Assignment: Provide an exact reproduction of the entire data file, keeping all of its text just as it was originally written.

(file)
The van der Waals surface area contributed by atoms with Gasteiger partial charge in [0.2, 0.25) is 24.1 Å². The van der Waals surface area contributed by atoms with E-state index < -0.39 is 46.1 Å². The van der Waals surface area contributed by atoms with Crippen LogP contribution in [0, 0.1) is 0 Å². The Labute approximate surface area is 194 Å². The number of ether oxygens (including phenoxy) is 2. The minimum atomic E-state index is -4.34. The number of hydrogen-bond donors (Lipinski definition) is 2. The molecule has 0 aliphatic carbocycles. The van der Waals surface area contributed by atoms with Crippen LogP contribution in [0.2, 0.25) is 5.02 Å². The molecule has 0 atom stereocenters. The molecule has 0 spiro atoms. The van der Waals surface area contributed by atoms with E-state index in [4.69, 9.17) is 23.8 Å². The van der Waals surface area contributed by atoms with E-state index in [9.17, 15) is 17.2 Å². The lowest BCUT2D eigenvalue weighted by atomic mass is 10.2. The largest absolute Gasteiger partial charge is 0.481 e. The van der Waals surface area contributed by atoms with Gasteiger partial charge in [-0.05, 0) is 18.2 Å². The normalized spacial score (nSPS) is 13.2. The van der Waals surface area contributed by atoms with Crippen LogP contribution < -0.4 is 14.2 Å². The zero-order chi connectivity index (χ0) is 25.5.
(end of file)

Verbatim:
The van der Waals surface area contributed by atoms with Gasteiger partial charge in [0.2, 0.25) is 24.1 Å². The van der Waals surface area contributed by atoms with E-state index < -0.39 is 46.1 Å². The van der Waals surface area contributed by atoms with Crippen LogP contribution in [0, 0.1) is 0 Å². The Labute approximate surface area is 194 Å². The number of ether oxygens (including phenoxy) is 2. The minimum atomic E-state index is -4.34. The number of hydrogen-bond donors (Lipinski definition) is 2. The molecule has 0 aliphatic carbocycles. The van der Waals surface area contributed by atoms with Crippen LogP contribution in [0.2, 0.25) is 5.02 Å². The molecule has 0 atom stereocenters. The molecule has 0 spiro atoms. The van der Waals surface area contributed by atoms with E-state index in [4.69, 9.17) is 23.8 Å². The van der Waals surface area contributed by atoms with E-state index in [9.17, 15) is 17.2 Å². The lowest BCUT2D eigenvalue weighted by atomic mass is 10.2. The largest absolute Gasteiger partial charge is 0.481 e. The van der Waals surface area contributed by atoms with Gasteiger partial charge in [-0.05, 0) is 18.2 Å². The normalized spacial score (nSPS) is 13.2. The van der Waals surface area contributed by atoms with Crippen LogP contribution < -0.4 is 14.2 Å². The zero-order chi connectivity index (χ0) is 25.5.